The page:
Saturday, October 9, 2004

Utahns are bad tippers. STOP THAT!

Published October 9, 2004
St. George Spectrum & Daily News

This winter, I will have lived in Utah for the past nine years. As many know, I count myself a Texan, through and through. The truth? I only lived in Texas for five years.

Considering the facts, I guess I should be calling myself a Utahn now. There are worse things in life. Utahns are renowned for their friendliness, work ethic, and their flair for landscaping. Unfortunately, Utahns are also known for something with which I can never align.

Utahns are terrible, awful, very bad tippers.

To be fair, I'm not saying that all Utahns are the worst tippers in the world. But, it is a fact, according to the U.S. Department of Labor, that servers in restaurants in Utah make an average of $1300 less per year than their counterparts in other states, and much of that discrepancy can be traced directly to tips.

Utah, I ask you, WHY? Why would you want to go down in history as a state full of bad tippers? I know you pride yourselves on being a peculiar people, but really, there are other ways of doing that. We' ve got Osmonds! We've got the birthrate! We've got green jello in the bag! Leave bad tipping to someone else!

 In my quest to learn the reason for this low tip phenomenon, I came across a few, ahem, interesting justifications. Some restaurant patrons feel the onus is on the restaurant owner to pay servers a decent wage, so they don't have to "subsidize" that income. Give me a break!

This is how it works. You eat in a leave a tip. Every time I pass a table vacated by a party of 8 and see a measly couple of bucks left for the server, I can't help but subsidize YOUR lousy tip with a few bucks of my own. I've got a family to feed! Have a heart!

Other bad tippers take a religious exemption. Declaring they won't pay a server more than they pay the Lord, many Utahns pay a "tithing tip" of ten percent. I can almost understand this one, being a tithe payer myself. And then I realize that I pay 20% of my income in rent, close to 40% of my income in various taxes, and 12% of my income on insurance. Not to speak for Him, but I don't think the Lord feels shafted. Render unto God what is God's. Render unto your server what is your server's (in other words, no less than 15-20% of the bill).

Still other tip skippers use a lack of good service as their rationalization for stiffing hardworking servers. I've had bad service in Utah restaurants, so I know it exists. But come on, folks! "The server used the word 'guys' when addressing us," is NOT bad service. It's Southern Utah. If you want to be referred to as "Sir and Madam," go to New York. While you're here, get over it and pony up.

Finally, a word on buffets: Buffet servers are paid $2.15 per hour. That's the exact same wage servers are paid in full service restaurants. If you think buffet servers, who refill your drinks, bus your table, and bring you a never ending supply of clean plates, are not worthy of a full tip, may your food rot in your stomach and cause debilitating gas for the rest of your bad tipping days.

At least then, the server will know you're not going to tip and she'll serve you accordingly.

Saturday, May 22, 2004

Published May 22, 2004
St. George Spectrum & Daily News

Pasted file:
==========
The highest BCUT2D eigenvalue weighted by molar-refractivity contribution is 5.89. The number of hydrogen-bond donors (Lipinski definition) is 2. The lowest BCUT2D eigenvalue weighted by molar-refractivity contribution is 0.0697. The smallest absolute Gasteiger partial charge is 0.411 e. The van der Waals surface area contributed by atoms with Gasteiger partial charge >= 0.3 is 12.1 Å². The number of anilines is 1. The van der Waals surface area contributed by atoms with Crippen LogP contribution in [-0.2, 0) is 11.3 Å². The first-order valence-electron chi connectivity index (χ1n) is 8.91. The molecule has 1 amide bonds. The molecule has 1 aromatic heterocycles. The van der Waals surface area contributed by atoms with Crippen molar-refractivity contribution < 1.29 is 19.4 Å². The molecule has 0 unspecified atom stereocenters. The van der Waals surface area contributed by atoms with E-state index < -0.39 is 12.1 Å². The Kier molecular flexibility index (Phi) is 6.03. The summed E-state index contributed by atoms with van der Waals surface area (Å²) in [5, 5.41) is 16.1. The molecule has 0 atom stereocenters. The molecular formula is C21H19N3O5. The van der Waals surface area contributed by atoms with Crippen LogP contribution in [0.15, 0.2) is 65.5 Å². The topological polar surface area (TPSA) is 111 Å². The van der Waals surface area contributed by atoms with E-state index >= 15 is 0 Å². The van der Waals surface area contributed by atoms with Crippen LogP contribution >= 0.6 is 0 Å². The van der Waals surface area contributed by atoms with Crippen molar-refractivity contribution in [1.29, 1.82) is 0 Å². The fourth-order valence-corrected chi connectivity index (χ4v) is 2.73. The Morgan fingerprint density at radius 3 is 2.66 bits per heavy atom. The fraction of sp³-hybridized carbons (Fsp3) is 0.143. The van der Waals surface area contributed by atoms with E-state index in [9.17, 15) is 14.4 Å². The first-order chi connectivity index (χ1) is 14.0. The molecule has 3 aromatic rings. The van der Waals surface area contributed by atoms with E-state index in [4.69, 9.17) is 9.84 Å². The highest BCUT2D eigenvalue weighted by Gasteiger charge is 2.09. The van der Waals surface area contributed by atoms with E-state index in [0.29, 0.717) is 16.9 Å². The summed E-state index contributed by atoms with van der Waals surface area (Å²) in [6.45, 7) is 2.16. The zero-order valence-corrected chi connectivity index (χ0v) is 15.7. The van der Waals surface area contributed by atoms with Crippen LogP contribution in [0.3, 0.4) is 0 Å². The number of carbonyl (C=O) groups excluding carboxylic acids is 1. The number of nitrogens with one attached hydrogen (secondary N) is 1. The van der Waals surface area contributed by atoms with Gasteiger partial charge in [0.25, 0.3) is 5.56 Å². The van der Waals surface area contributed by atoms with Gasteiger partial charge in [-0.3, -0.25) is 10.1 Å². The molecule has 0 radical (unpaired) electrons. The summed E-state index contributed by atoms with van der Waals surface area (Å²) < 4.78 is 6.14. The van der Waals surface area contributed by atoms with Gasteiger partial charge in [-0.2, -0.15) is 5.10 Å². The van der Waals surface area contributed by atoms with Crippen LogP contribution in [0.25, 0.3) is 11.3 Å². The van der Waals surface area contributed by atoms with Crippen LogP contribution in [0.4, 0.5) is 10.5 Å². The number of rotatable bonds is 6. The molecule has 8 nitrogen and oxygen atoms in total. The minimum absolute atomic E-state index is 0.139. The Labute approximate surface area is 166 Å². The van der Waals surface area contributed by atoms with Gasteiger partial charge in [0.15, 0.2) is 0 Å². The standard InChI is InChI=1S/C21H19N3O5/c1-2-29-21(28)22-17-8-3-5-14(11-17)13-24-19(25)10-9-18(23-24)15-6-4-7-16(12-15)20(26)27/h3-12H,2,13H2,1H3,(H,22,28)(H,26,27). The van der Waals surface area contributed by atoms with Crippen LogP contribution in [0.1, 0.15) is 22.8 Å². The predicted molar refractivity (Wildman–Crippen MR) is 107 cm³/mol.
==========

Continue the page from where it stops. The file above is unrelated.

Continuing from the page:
Every now and then, I use my column as an opportunity for self-improvement by confessing to a personality trait of which I'm not completely proud. This is one of those columns. It won't be easy, but I've got to do what I've got to do. Here goes.....

Ladies and gentlemen, I am a know-it-all.

I say know-it-all, though I know very well that I don't know it ALL. Who could? I'm just secure in the knowledge I do have and am willing to debate it and back it up. I really wish the expression were more like, "know a lot about a few, particular subjects." It would take the edge off, anyway.

The negative connotation behind the figure of speech really has more to do with the attitude of the knowledgeable person than the actual knowledge. No one likes to be contradicted, given unsolicited advice, or made to look intellectually inferior. As a reformed contradictory, superior, advice giver, I've learned this to be all too true. And as the daughter of a know-it-all, I realized I already knew that, anyway (Sorry mom, but we're one of a kind).

The good news is that I've found a place where my knowledge can be given freely and appreciated, for the most part. Southern Utah, the internet is a know-it-all's dream come true.

Just tonight, I held court at my favorite bulletin boards, handing out such tidbits of wisdom as the use of papaya for heartburn relief, a few midwives' tricks for lowering blood pressure, food sources of absorbable iron, and my thoughts on when induction of labor is really necessary. People were blessed with my knowledge, and I got a much needed know-it-all fix.

Lest you think my advice unsolicited, I will say that all my facts were given in response to pleas for exactly that advice. I used phrases like, "in my experience," and, "for me," so as to appear as, uh, unsuperior as possible. I did contradict someone on a thread about ginger use in pregnancy, but blatant ignorance just can't be ignored!

The great thing about the internet is that it's not just a place for me to share my knowledge, but to gain knowledge, as well. So even though I don't actually know it "all," with a few clicks on my mouse, I can "know-it-more and more and more!" And with a wealth of people seeking all sorts of advice, I can type away to my heart's content as if I knew it all along.

After rereading this column, I'm realizing I seem more proud of my know-it-all status than repentant. I don't think I've improved myself at all. Now I feel really bad! Something must be done!

Next week's topic: Living in my sins and loving them too much.